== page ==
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The position now occupied by the State of Illinois, in the American Confederacy—its present importance—its future hopes, and ultimate con. sequence-render an excuse unnecessary for attempting its history. Whether the attempt shall succeed or not, remains to be seen.
Many have supposed, that a State so young can furnish nothing of interest deserving the historian. They seem, however, not to consider, that Illinois was settled at an early day—that the Spaniards once claimed
-that the French once occupied—that the English once conquered—and the Americans afterward held “this proud domain” by right of conquest; that the Gaul, the Saxon, and the savage-the Protestant, the Jesuit, and the Pagan-for more than a century here struggled for mastery. They have also forgotten, or never knew, that John Law and his associates, in “ the Mississippi Scheme," once claimed the whole territory as theirs—that Fort Chartres was built by them at an expense of several millions, and that a portion of its soil is now held and occupied, under titl es derived from that “eminent speculator.”
Considerations, growing out of the above circumstances, will explain the reason in part, why the author has introduced some apparently irrel. evant matter into his narrative. It will be discovered, however, upon reflection, that no such irrelevant matter has found a place in the volume now offered to the public; but, on the contrary, that the History of Illinois (as Sterne says in the middle of some one of his interminable digressions in Tristam Shandy,) has “ all the while been progressing.”
Should our explanation be thought defective, we, in that case, assure our readers, as the Roman pontiff did Bonaparte, the young conqueror of Italy, when the former was about to give the latter his blessing-on perceiving an air of incredulity lurking in “ the young conqueror's eye,” he at once changed his discourse, and dexterously observed ; "the blessing of an old man can do you no harm.” It is just so with our book. These digressions are not intended for the perusal of those who read merely to criticise, but for those who read for information. Such will derive “no harm,” and may, perhaps, derive some benefit from their perusal. By beginning however at the end, and reading backward,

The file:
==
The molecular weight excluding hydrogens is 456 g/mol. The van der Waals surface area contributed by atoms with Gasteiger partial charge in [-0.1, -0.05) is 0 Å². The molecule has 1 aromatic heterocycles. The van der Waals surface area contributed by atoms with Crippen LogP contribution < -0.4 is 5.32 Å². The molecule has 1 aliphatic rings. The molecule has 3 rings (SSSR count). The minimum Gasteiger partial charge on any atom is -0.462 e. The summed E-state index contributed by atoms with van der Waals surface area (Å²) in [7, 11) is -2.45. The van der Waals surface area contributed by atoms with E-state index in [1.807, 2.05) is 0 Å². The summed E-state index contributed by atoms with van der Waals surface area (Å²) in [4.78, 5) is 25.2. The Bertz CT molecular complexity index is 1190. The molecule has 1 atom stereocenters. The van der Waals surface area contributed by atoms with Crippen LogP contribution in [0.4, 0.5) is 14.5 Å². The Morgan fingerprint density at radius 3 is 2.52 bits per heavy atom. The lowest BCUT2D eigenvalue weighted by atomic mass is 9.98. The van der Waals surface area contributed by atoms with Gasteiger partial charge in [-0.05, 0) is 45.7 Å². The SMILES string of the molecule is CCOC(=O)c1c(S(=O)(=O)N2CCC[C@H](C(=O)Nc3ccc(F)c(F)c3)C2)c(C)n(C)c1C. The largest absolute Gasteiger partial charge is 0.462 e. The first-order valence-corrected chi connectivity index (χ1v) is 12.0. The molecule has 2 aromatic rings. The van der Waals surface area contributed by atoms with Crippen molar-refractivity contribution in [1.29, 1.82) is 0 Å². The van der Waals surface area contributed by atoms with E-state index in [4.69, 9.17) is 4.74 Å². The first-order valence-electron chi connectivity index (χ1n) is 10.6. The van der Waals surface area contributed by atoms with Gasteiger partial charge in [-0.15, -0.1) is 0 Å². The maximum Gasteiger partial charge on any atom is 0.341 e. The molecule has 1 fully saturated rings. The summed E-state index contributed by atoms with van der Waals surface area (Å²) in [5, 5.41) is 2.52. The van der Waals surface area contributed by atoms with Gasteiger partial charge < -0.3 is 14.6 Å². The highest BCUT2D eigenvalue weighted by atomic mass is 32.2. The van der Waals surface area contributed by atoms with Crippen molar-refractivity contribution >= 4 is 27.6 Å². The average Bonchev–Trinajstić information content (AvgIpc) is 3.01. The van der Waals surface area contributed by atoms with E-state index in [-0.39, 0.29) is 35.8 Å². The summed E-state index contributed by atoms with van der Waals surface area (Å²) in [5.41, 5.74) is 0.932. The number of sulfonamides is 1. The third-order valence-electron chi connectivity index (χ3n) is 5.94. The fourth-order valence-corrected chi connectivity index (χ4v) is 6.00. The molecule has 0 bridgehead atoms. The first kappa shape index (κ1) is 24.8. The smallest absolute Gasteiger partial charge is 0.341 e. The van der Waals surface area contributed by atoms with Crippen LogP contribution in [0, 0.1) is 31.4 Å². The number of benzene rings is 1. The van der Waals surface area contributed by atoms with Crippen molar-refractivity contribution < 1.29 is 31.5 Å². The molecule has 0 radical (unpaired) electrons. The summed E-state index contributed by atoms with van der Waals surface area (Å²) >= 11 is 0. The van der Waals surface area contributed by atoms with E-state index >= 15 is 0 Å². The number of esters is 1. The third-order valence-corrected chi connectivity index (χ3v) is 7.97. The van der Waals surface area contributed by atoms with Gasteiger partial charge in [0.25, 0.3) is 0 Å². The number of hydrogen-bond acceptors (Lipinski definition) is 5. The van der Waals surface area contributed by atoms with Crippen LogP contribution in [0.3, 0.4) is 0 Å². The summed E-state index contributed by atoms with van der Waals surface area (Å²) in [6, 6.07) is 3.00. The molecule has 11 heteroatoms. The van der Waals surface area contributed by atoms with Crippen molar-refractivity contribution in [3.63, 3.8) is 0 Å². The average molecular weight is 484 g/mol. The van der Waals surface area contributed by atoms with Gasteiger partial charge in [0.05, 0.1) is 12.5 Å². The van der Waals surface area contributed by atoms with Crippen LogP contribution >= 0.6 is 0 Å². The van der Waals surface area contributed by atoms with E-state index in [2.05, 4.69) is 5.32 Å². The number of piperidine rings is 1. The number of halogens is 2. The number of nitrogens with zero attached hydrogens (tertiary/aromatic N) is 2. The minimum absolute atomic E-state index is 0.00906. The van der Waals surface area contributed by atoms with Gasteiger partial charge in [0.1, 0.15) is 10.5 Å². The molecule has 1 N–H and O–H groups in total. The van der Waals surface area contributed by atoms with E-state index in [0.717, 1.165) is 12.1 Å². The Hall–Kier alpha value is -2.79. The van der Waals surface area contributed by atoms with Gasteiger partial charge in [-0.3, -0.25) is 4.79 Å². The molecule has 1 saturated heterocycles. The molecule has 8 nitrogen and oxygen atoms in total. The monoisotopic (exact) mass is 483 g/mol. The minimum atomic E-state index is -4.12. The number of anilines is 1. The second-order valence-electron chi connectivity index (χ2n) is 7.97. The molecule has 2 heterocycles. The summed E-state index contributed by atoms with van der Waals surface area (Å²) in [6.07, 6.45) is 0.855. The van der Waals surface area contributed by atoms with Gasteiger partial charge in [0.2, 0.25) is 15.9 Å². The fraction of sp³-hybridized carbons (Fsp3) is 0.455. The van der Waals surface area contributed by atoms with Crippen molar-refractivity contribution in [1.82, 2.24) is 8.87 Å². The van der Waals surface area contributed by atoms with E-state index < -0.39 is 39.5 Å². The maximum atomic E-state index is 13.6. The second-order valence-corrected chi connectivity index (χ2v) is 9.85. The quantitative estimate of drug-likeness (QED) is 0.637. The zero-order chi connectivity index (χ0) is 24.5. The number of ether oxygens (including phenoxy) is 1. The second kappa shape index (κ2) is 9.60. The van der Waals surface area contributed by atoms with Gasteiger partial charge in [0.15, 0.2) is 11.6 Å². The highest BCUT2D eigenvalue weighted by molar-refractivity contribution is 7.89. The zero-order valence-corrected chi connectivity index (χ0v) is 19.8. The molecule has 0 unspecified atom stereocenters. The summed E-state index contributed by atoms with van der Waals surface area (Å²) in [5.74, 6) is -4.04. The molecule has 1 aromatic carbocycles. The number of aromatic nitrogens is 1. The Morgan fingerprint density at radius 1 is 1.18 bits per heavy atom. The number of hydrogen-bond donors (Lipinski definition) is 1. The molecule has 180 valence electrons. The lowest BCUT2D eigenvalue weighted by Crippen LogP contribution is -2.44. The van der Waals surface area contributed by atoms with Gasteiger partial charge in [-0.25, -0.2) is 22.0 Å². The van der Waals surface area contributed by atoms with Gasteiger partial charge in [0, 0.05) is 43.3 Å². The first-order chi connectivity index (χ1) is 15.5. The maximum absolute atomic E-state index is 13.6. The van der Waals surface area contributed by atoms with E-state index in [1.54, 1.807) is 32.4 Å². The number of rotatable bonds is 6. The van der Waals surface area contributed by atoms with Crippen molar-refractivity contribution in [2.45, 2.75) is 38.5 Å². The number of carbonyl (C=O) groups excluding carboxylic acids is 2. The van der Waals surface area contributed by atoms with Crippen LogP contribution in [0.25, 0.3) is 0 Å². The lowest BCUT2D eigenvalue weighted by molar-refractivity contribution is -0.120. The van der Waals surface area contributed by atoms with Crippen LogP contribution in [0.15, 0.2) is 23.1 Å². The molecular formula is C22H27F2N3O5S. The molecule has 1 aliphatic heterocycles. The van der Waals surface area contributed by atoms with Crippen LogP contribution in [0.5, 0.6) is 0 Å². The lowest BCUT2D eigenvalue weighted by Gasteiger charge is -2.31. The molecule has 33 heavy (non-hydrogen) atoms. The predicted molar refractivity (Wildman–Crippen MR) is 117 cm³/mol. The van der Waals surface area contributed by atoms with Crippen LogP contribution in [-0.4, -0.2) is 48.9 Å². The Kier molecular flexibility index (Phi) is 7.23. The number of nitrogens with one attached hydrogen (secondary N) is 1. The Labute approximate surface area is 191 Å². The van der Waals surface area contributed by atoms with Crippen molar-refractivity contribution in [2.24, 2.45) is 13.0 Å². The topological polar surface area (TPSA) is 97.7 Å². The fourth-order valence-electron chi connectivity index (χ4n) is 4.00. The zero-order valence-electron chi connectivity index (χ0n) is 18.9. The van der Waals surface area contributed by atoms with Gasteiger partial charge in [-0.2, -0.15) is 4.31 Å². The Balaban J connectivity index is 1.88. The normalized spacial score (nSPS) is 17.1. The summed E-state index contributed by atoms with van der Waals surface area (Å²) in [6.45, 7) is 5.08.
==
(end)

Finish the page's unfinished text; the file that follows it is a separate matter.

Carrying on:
(as the lobster travels,) the whole difficulty will be obviated, and the connection between all its parts distinctly perceived.
There is, in Illinois proper, much good historical matter. Some of the most thrilling scenes in the history of our race have occurred in Illinois. Its early settlement by the French-the narratives of their first Missionaries thither—the expedition of Colonel Clarke to Kaskaskia, and after. ward to Vincennes—the account given by him of the savages, and of his mode and manner of treating them, are nowhere else surpassed. The massacre at Chicago the Black Hawk war- the Mormon Prophet-the history of the Illinois Banks—its Canal and internal improvements and lastly, of its credit, cannot fail (if properly told,) to interest both the citizen and the stranger.
The author regrets his inability to do them more ample justice. He also regrets, that in the hurry of the moment, he has not more frequently given credit; and on some occasions, done better justice to those from whose works he has so liberally extracted. Professional avocations, and the hurry and confusion incident thereto, together with the necessity imposed on him of employing others to transcribe his manuscripts for the press, are the only apologies he can offer. A poor excuse is better than none. The following work was written at a distance from well-assorted libraries. The means of information, at his disposal, were defective upon many subjects of which he treats. He has endeavored, however, to avail himself of all the resources in his power; and although he is aware of its defects, the work, he hopes, will be thought by some worthy of perusal.
In order to make it readable, he has now and then borrowed an Indian massacre from some of the adjacent States. This license is, perhaps, more poetical than historical. Inasmuch, however, as it has been taken for the sole benefit of the reader, “the theft,” he apprehends, “ will not be deemed profane."
Chicago, Illinois, May 22nd, 1844.